There is a vast literature that covers bloody rituals, exorcisms and self-mortifications in traditional China. The best place to start is de Groot, Jan J. M.’s six-volume study, The Religious System of China (Leiden: Brill, 1910), particularly volumes v and vi. More recent are two studies by Boretz, Avron: ‘Martial Gods and Magic Swords: Identity, Myth, and Violence in Chinese Popular Religion’, Journal of Popular Culture 29.1 (1995), 93109, and Gods, Ghosts, and Gangsters: Ritual Violence, Martial Arts, and Masculinity on the Margins of Chinese Society (Honolulu: University of Hawai‘i Press, 2011). Another useful study is Sutton, Donald, ‘Rituals of Self-Mortification: Taiwanese Spirit-Mediums in Comparative Perspective’, Journal of Ritual Studies 4.1 (1990), 99125. Also see the insightful study by Jimmy, Yu, Sanctity and Self-Inflicted Violence in Chinese Religions, 1500–1700 (New York: Oxford University Press, 2012), which examines rituals of blood writing, filial body-slicing, female chastity mutilation and suicide, and self-immolation in Buddhist and Daoist practices.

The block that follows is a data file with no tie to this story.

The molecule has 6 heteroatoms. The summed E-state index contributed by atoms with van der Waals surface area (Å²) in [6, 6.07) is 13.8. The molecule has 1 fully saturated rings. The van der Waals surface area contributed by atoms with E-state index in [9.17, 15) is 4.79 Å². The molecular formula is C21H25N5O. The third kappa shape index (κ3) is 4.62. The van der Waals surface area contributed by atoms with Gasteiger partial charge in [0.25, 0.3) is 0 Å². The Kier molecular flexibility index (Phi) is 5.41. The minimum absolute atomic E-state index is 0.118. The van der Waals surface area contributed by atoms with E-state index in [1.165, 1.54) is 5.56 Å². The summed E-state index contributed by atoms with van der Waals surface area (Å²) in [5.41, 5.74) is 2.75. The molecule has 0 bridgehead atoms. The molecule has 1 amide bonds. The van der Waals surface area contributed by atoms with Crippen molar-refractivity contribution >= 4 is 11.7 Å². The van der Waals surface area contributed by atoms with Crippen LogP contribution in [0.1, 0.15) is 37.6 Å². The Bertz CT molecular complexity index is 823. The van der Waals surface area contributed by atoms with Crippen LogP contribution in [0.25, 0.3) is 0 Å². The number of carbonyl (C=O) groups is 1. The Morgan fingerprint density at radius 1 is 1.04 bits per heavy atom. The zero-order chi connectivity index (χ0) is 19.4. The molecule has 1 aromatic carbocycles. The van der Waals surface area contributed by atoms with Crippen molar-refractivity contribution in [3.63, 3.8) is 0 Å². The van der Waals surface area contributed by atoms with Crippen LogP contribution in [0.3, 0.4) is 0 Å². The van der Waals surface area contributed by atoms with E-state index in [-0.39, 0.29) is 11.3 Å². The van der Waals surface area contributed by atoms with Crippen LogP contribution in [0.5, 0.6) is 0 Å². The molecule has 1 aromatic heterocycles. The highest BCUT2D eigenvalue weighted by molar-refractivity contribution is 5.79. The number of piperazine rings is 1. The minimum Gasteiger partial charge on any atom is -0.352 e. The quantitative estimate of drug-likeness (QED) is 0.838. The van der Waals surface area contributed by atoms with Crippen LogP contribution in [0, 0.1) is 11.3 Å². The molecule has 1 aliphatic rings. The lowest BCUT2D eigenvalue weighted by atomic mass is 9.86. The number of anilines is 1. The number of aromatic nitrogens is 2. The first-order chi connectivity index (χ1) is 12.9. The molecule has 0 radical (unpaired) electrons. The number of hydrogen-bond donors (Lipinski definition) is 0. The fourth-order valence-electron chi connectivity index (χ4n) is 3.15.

On judicial violence see Ho, Virgil, ‘Butchering Fish and Executing Criminals: Public Executions and the Meanings of Violence in Late Imperial and Modern China’, in Aijmer, Goran and Abbink, Jon (eds.), Meanings of Violence: A Cross Cultural Perspective (Oxford: Berg, 2000), pp. 141–60; Katz, Paul, Divine Justice: Religion and the Development of Chinese Legal Culture (London: Routledge, 2009), especially chapter 3, and his Fowl Play: Chicken-Beheading Rituals and Dispute Resolution in Taiwan’, in Jordan, David, Morris, Andrew and Moskowitz, Marc (eds.), The Minor Arts of Daily Life: Popular Culture in Taiwan (Honolulu: University of Hawai‘i Press, 2004), pp. 3549; Park, Nancy, ‘Unofficial Perspectives on Torture in Ming and Qing China’, Late Imperial China 37.1 (2016), 1754; Brook, Timothy, Bourgon, Jérôme and Blue, Gregory, Death by a Thousand Cuts (Cambridge, MA: Harvard University Press, 2008); and Antony, Robert, Unruly People: Crime, Community, and State in Late Imperial South China (Hong Kong: Hong Kong University Press, 2016), especially chapter 12.

Bibliographic Essay